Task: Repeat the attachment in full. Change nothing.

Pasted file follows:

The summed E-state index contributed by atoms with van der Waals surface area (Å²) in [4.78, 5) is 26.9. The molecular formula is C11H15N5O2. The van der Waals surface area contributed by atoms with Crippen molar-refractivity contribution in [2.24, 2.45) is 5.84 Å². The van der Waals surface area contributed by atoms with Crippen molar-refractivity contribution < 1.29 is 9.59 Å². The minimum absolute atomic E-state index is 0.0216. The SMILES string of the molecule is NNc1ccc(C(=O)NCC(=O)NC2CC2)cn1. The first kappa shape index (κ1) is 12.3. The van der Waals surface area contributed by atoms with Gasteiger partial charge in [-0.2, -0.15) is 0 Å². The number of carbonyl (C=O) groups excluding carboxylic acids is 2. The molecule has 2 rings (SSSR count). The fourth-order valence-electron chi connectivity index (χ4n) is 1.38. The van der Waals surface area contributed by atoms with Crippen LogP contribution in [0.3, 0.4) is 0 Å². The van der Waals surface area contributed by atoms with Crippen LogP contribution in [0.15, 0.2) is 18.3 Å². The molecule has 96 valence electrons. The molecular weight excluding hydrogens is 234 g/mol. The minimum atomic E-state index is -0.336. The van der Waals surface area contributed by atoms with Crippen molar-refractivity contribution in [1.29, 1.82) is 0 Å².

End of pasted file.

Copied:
The summed E-state index contributed by atoms with van der Waals surface area (Å²) in [4.78, 5) is 26.9. The molecular formula is C11H15N5O2. The van der Waals surface area contributed by atoms with Crippen molar-refractivity contribution in [2.24, 2.45) is 5.84 Å². The van der Waals surface area contributed by atoms with Crippen molar-refractivity contribution < 1.29 is 9.59 Å². The minimum absolute atomic E-state index is 0.0216. The SMILES string of the molecule is NNc1ccc(C(=O)NCC(=O)NC2CC2)cn1. The first kappa shape index (κ1) is 12.3. The van der Waals surface area contributed by atoms with Gasteiger partial charge in [-0.2, -0.15) is 0 Å². The number of carbonyl (C=O) groups excluding carboxylic acids is 2. The molecule has 2 rings (SSSR count). The fourth-order valence-electron chi connectivity index (χ4n) is 1.38. The van der Waals surface area contributed by atoms with Crippen LogP contribution in [0.3, 0.4) is 0 Å². The van der Waals surface area contributed by atoms with Crippen LogP contribution in [0.15, 0.2) is 18.3 Å². The molecule has 96 valence electrons. The molecular weight excluding hydrogens is 234 g/mol. The minimum atomic E-state index is -0.336. The van der Waals surface area contributed by atoms with Crippen molar-refractivity contribution in [1.29, 1.82) is 0 Å².